Earlier this year, someone stopped by the museum and dropped off an old ledger book, saying they didn’t wish any recognition for donating it, and that they simply felt it belonged in the museum. I looked through the slim volume, which turned out to be an Oswego doctor’s account book, kept during 1848 and part of 1849.
Eventually, by closely reading the book, we came to the conclusion it was kept by Dr. Asa Shepherd. But none of us had ever heard of a Doctor Shepherd practicing in Oswego. The years during his practice are, unfortunately, not covered by the local press, because there was no local press at the time.
We checked the 1850 census and did find a Doctor Asa Shepherd practicing in Oswego, but he did not appear in the 1860 Census. The 1850 Census, however, gave us the name of his wife and suggested he lived on Main Street in Oswego. A quick trip to the Oswego Public Library’s Heritage Quest on-line database showed that Dr. Shepherd and family (two children, a boy and a girl, had appeared) were living near Freeport, Ill. in 1870. Another quick trip, this time to the Illinois Secretary of State’s databases, showed that Dr. Shepherd had served in a 100-day regiment during the Civil War, but that he had apparently not been married in Illinois. Or at least his name was not included in the SOS marriage database.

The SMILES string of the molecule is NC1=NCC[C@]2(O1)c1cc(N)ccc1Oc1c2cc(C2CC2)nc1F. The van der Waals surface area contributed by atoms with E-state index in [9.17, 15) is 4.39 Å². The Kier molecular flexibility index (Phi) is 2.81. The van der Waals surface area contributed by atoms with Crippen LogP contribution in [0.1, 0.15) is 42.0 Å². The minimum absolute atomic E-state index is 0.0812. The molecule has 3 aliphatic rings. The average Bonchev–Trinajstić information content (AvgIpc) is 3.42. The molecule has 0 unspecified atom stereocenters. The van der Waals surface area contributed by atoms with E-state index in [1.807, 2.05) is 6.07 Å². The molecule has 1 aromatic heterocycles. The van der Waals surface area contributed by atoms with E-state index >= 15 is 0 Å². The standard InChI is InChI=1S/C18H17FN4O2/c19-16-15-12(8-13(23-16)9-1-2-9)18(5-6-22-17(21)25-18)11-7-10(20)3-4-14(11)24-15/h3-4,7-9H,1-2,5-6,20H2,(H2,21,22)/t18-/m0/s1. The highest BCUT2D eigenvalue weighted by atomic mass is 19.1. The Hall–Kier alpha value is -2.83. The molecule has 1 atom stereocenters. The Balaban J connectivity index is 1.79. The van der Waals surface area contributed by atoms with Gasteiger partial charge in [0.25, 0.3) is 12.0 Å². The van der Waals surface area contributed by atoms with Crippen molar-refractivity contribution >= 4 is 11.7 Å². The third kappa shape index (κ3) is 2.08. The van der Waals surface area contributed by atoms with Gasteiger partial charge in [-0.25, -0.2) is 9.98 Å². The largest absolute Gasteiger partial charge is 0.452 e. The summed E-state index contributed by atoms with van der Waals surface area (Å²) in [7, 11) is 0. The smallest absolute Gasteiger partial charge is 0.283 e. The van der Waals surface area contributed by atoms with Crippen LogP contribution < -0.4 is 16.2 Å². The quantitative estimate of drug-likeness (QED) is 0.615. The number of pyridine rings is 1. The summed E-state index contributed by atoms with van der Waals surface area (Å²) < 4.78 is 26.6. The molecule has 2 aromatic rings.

And I want to say the Illinois SOS database collection is one of the best in the nation. Their Civil War database, in particular, is the absolute best of its kind.
So then it was on to Ancestry.com where gradually the rest of Dr. Shepherd’s story came to light. How he practiced medicine in Oswego for six years before moving to western Illinois due to health problems. How he served as a regimental surgeon during a brief stint in the Civil War. How he and his family moved to Missouri, where he became a respected member of the community in and around Montgomery City, Mo. before his death in March 1895.
And then there’s the most recent case of Nehemiah Mead, an Oswego druggist in the early 1860s. A carte de visite photograph of Mead popped up on eBay a few weeks ago. On the front, someone had written in pencil “Uncle Nehemiah Mead,” and on the back was printed the name of the photographer, J.F. Gibbons of Oswego. We had heard of neither the photographer nor of Mr. Mead, so we decided to bid on the photograph, which we eventually won.